IFJ Calls for Immediate Investigation Following Killing of Two Journalists in the Philippines in 60 Hours

The International Federation of Journalists (IFJ) has serious concerns for journalists’ safety in the Philippines following the murders of two journalists within a sixty-hour period.


According to IFJ affiliate, the National Union of Journalists of the Philippines (NUJP), radio announcer, Ricardo "Ding" Uy, was gunned down outside his home in Sorsogon City on Friday November 18, 2005.


Police reported Uy was shot five times in the head, torso and mouth with a .45 caliber pistol at approximately 11am by a lone attacker on a motorcycle.


Uy was a radio announcer for DZRS-AM in Sorsogon City and president of the Media Reporters Association of the province and a Bayan Muna provincial coordinator for Sorsogon.


The ninth Filipino journalist to be killed this year, was Robert Ramos, a reporter for Katapat based in Laguna. Ramos was shot in front of a market in Barangay Loc, Cabuyao, Laguna on Sunday November 20.


The NUJP continues to investigate if the motives for both murders are connected to the journalists’ work.


“These recent deaths are further evidence of the incredibly dangerous environment that journalists work within in the Philippines, “ said IFJ president Christopher Warren.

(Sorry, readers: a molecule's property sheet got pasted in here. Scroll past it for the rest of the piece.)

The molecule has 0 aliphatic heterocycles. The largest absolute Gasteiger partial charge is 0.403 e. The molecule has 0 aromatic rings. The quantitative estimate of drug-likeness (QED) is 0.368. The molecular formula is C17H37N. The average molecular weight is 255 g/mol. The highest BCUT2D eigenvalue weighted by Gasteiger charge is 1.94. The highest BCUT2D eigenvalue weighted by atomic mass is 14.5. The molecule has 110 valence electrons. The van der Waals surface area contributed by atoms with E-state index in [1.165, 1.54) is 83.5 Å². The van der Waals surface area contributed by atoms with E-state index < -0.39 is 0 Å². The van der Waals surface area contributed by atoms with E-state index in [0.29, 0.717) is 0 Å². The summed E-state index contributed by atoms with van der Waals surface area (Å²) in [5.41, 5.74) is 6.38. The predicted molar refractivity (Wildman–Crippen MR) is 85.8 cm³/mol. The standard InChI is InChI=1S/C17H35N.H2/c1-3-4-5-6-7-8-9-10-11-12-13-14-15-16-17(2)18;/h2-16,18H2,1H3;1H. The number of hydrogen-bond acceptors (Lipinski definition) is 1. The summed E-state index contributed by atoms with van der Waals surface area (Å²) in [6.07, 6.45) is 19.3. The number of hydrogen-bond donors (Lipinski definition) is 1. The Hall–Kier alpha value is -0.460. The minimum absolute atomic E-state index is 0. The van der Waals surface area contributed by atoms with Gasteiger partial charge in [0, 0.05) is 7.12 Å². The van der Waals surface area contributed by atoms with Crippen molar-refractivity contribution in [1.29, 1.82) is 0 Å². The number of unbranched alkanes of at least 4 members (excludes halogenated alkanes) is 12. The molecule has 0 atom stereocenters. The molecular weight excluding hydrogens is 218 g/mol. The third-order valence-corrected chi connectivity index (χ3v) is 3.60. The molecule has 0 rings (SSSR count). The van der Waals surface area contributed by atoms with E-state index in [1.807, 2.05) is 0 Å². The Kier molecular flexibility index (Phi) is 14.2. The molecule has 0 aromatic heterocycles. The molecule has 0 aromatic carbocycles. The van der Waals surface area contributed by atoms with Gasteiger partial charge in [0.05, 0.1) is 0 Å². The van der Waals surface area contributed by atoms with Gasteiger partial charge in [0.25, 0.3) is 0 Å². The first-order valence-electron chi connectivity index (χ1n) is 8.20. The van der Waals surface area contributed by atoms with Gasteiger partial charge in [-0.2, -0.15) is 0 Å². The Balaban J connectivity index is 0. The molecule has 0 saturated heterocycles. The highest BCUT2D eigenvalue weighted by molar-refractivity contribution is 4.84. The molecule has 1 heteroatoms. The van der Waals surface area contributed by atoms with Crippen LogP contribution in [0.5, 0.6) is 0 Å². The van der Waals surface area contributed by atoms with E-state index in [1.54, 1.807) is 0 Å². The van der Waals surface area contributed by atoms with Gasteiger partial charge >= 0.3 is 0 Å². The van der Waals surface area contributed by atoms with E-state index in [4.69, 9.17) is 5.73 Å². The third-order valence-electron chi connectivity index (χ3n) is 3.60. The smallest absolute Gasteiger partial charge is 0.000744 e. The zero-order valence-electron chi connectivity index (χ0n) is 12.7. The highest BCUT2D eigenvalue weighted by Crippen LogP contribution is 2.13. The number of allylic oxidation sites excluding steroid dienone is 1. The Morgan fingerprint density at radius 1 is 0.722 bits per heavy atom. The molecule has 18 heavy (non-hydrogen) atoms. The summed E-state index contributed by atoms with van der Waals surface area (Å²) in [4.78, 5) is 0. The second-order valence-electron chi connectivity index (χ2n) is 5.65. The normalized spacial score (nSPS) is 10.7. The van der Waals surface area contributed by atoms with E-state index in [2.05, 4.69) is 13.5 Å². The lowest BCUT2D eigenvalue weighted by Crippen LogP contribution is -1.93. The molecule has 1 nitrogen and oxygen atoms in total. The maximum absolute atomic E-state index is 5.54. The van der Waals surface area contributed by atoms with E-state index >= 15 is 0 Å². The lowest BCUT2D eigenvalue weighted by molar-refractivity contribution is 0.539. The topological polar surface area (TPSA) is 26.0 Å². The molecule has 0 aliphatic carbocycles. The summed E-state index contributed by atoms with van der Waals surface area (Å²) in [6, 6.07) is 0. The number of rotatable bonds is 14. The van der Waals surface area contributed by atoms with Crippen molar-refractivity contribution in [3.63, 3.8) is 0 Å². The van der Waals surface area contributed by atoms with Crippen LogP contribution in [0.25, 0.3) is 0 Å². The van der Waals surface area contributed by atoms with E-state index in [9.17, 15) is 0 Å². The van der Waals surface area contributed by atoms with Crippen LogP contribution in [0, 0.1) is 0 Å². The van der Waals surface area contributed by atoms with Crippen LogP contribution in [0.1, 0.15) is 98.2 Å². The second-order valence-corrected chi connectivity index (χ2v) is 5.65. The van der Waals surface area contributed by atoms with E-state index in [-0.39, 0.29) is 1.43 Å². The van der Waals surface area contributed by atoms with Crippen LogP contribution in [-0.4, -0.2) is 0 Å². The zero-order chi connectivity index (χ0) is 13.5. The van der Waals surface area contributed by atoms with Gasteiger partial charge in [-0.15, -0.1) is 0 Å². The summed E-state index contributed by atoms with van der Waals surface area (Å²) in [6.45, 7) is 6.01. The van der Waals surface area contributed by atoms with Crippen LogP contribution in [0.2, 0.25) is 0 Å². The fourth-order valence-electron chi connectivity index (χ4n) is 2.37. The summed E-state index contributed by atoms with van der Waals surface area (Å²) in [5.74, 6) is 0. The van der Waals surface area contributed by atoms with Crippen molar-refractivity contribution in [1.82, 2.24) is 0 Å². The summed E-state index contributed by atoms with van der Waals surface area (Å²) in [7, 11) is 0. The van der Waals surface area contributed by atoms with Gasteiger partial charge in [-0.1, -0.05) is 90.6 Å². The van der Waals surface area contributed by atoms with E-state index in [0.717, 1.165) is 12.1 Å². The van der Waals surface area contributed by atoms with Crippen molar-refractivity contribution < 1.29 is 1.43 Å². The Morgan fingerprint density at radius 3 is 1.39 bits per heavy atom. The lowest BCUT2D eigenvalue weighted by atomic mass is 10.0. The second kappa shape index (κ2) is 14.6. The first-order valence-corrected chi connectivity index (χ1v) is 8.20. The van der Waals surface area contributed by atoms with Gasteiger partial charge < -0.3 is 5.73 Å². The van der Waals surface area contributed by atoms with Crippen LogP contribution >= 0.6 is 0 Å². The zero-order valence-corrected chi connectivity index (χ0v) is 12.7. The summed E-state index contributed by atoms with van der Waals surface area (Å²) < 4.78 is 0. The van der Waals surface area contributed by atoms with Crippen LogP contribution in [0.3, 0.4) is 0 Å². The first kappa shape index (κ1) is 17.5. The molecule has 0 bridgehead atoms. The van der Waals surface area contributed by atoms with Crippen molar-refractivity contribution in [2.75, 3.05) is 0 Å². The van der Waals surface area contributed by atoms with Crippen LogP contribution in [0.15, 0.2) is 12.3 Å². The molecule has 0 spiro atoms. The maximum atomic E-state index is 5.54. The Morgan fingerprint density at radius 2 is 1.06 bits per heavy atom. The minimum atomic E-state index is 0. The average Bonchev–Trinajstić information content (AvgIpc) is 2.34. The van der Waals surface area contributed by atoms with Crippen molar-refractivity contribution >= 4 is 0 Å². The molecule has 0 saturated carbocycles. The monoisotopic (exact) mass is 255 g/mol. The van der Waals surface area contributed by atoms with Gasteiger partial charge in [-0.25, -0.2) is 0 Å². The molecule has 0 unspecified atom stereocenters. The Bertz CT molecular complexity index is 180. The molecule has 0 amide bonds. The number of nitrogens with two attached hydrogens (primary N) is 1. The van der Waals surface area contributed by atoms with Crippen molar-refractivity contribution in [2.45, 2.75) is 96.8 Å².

“It is inexcusable and incomprehensible that this level of violence against journalists is allowed to continue. The government of President Arroyo must take immediate and decisive action and bring an end to this violence,” said Warren.


Uy and Ramos were the eighth and ninth journalists killed in the Philippines during 2005, the 72nd since 1986 and the 35th since president Gloria Arroyo took power in January 2001.


“The IFJ sends its deepest sympathies to Ricardo “Ding” Uy’s and Robert Ramos’s family and demands the police launch a full investigation into the killings ensuring those responsible are brought to justice,” said Warren.


For further information contact IFJ Asia-Pacific on +61 2 9333 0919

The IFJ represents over 500,000 journalists in more than 110 countries